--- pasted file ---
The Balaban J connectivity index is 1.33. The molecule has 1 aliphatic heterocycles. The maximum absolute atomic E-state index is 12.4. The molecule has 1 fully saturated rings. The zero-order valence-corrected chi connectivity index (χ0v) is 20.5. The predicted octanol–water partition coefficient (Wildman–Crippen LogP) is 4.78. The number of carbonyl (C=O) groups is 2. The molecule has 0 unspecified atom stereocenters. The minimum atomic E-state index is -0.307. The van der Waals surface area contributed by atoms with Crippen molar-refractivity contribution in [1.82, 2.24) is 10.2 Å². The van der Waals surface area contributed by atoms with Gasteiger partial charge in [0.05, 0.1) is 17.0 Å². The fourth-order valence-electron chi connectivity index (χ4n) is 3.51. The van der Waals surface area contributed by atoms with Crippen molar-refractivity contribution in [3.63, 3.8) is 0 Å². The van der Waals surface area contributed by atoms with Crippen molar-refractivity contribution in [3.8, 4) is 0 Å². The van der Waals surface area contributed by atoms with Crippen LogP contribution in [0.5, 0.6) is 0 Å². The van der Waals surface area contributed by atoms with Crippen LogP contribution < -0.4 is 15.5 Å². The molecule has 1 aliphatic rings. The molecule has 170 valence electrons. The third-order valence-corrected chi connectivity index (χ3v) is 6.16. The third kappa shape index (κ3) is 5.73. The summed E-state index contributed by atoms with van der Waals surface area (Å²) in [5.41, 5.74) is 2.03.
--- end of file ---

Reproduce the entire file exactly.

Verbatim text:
The Balaban J connectivity index is 1.33. The molecule has 1 aliphatic heterocycles. The maximum absolute atomic E-state index is 12.4. The molecule has 1 fully saturated rings. The zero-order valence-corrected chi connectivity index (χ0v) is 20.5. The predicted octanol–water partition coefficient (Wildman–Crippen LogP) is 4.78. The number of carbonyl (C=O) groups is 2. The molecule has 0 unspecified atom stereocenters. The minimum atomic E-state index is -0.307. The van der Waals surface area contributed by atoms with Crippen molar-refractivity contribution in [1.82, 2.24) is 10.2 Å². The van der Waals surface area contributed by atoms with Gasteiger partial charge in [0.05, 0.1) is 17.0 Å². The fourth-order valence-electron chi connectivity index (χ4n) is 3.51. The van der Waals surface area contributed by atoms with Crippen molar-refractivity contribution in [3.63, 3.8) is 0 Å². The van der Waals surface area contributed by atoms with Crippen molar-refractivity contribution in [3.8, 4) is 0 Å². The van der Waals surface area contributed by atoms with Crippen LogP contribution in [0.5, 0.6) is 0 Å². The van der Waals surface area contributed by atoms with Crippen LogP contribution < -0.4 is 15.5 Å². The molecule has 1 aliphatic rings. The molecule has 170 valence electrons. The third-order valence-corrected chi connectivity index (χ3v) is 6.16. The third kappa shape index (κ3) is 5.73. The summed E-state index contributed by atoms with van der Waals surface area (Å²) in [5.41, 5.74) is 2.03.